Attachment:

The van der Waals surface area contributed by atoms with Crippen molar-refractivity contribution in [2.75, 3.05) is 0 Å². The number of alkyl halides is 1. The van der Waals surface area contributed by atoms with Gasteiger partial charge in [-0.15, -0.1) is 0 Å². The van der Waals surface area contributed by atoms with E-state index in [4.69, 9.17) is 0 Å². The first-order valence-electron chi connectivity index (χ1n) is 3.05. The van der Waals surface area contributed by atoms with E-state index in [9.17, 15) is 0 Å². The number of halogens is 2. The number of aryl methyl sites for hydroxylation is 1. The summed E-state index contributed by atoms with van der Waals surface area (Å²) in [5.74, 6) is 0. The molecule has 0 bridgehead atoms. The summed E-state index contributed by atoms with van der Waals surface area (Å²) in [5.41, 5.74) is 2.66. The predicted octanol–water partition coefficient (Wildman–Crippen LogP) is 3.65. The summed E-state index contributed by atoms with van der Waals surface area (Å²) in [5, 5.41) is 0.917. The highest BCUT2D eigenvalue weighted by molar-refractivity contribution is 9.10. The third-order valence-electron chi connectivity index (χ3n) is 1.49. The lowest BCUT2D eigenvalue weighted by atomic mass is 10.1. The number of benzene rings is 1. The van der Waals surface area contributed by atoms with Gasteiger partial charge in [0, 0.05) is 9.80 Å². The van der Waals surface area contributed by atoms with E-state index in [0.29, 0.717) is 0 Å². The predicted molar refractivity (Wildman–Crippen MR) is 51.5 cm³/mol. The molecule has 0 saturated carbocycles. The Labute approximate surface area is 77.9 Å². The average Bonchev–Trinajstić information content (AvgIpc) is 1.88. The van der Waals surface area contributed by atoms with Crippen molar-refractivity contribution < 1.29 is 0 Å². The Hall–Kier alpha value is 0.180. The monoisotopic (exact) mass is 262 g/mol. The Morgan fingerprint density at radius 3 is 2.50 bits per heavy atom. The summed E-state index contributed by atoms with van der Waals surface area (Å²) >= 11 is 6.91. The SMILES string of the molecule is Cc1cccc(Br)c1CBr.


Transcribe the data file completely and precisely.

The van der Waals surface area contributed by atoms with Crippen molar-refractivity contribution in [2.75, 3.05) is 0 Å². The number of alkyl halides is 1. The van der Waals surface area contributed by atoms with Gasteiger partial charge in [-0.15, -0.1) is 0 Å². The van der Waals surface area contributed by atoms with E-state index in [4.69, 9.17) is 0 Å². The first-order valence-electron chi connectivity index (χ1n) is 3.05. The van der Waals surface area contributed by atoms with E-state index in [9.17, 15) is 0 Å². The number of halogens is 2. The number of aryl methyl sites for hydroxylation is 1. The summed E-state index contributed by atoms with van der Waals surface area (Å²) in [5.74, 6) is 0. The molecule has 0 bridgehead atoms. The summed E-state index contributed by atoms with van der Waals surface area (Å²) in [5.41, 5.74) is 2.66. The predicted octanol–water partition coefficient (Wildman–Crippen LogP) is 3.65. The summed E-state index contributed by atoms with van der Waals surface area (Å²) in [5, 5.41) is 0.917. The highest BCUT2D eigenvalue weighted by molar-refractivity contribution is 9.10. The third-order valence-electron chi connectivity index (χ3n) is 1.49. The lowest BCUT2D eigenvalue weighted by atomic mass is 10.1. The number of benzene rings is 1. The van der Waals surface area contributed by atoms with Gasteiger partial charge in [0, 0.05) is 9.80 Å². The van der Waals surface area contributed by atoms with E-state index in [0.29, 0.717) is 0 Å². The predicted molar refractivity (Wildman–Crippen MR) is 51.5 cm³/mol. The molecule has 0 saturated carbocycles. The Labute approximate surface area is 77.9 Å². The average Bonchev–Trinajstić information content (AvgIpc) is 1.88. The van der Waals surface area contributed by atoms with Crippen molar-refractivity contribution < 1.29 is 0 Å². The Hall–Kier alpha value is 0.180. The monoisotopic (exact) mass is 262 g/mol. The Morgan fingerprint density at radius 3 is 2.50 bits per heavy atom. The summed E-state index contributed by atoms with van der Waals surface area (Å²) >= 11 is 6.91. The SMILES string of the molecule is Cc1cccc(Br)c1CBr.